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Biochemistry. 1994 Apr 19;33(15):4714-20.

Mechanism for the desulfurization of L-cysteine catalyzed by the nifS gene product.

Author information

1
Department of Anaerobic Microbiology, Virginia Polytechnic Institute and State University, Blacksburg 24061.

Abstract

The nifS gene product (NIFS) is a pyridoxal phosphate binding enzyme that catalyzes the desulfurization of L-cysteine to yield L-alanine and sulfur. In Azotobacter vinelandii this activity is required for the full activation of the nitrogenase component proteins. Because the nitrogenase component proteins, Fe protein and MoFe protein, both contain metalloclusters which are required for their respective activities, it is suggested that NIFS participates in the biosynthesis of the nitrogenase metalloclusters by providing the inorganic sulfur required for Fe-S core formation [Zheng, L., White, R. H., Cash, V. L. Jack, R. F., & Dean, D. R. (1993) Proc. Natl. Acad. Sci. U.S.A. 90, 2754-2758]. In the present study the mechanism for the desulfurization of L-cysteine catalyzed by NIFS was determined in the following ways. First, the substrate analogs, L-allylglycine and vinylglycine, were shown to irreversibly inactivate NIFS by formation of a gamma-methylcystathionyl or cystathionyl residue, respectively, through nucleophilic attack by an active site cysteinyl residue on the corresponding analog-pyridoxal phosphate adduct. Second, this reactive cysteinyl residue, which is required for L-cysteine desulfurization activity, was identified as Cys325 by the specific alkylation of that residue and by site-directed mutagenesis experiments. Third, the formation of an enzyme-bound cysteinyl persulfide was identified as an intermediate in the NIFS-catalyzed reaction. Fourth, evidence was obtained for an enamine intermediate in the formation of L-alanine.(ABSTRACT TRUNCATED AT 250 WORDS).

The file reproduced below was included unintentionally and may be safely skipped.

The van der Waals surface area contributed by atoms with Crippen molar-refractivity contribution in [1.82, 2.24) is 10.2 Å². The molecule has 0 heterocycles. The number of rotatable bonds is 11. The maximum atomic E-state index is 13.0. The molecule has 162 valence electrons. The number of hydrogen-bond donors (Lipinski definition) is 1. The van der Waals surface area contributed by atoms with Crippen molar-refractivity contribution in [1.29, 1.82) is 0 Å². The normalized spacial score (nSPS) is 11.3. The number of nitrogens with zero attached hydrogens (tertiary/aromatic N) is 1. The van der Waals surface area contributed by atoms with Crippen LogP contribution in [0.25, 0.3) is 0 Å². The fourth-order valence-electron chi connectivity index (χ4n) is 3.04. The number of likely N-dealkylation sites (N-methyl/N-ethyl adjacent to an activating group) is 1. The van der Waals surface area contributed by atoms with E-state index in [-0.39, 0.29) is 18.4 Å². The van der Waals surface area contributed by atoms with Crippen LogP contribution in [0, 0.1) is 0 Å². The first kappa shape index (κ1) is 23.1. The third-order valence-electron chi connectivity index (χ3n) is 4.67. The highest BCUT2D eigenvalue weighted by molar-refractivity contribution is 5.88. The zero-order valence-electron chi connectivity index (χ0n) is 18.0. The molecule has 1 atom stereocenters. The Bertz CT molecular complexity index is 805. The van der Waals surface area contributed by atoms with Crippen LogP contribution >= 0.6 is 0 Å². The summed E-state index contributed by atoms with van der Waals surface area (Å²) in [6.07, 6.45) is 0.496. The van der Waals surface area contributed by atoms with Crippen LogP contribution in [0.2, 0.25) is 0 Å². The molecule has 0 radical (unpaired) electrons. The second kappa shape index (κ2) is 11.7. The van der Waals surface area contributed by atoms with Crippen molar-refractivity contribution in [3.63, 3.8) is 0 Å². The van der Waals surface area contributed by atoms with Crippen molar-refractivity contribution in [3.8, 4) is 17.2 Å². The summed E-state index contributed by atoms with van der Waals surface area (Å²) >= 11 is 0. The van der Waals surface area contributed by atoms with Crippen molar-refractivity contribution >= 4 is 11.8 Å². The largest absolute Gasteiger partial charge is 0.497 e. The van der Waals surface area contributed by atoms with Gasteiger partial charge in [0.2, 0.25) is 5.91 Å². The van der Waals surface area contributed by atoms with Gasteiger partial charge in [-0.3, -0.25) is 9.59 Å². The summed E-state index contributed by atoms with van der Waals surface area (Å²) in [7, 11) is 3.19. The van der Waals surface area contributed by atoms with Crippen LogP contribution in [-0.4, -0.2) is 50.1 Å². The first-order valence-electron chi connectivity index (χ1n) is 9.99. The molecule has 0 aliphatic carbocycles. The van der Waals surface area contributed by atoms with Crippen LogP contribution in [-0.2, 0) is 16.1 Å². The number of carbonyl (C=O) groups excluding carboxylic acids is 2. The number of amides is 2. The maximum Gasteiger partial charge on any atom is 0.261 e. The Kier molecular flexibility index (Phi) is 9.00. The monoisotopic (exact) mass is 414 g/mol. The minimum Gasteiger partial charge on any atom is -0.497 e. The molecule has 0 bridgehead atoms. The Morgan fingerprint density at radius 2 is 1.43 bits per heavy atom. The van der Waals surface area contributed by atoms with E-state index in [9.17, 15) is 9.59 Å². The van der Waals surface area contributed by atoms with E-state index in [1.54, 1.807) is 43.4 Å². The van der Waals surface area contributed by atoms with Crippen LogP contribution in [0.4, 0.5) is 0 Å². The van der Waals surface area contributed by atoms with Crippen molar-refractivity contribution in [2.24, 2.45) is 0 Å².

PMID:
8161529
DOI:
10.1021/bi00181a031
[Indexed for MEDLINE]

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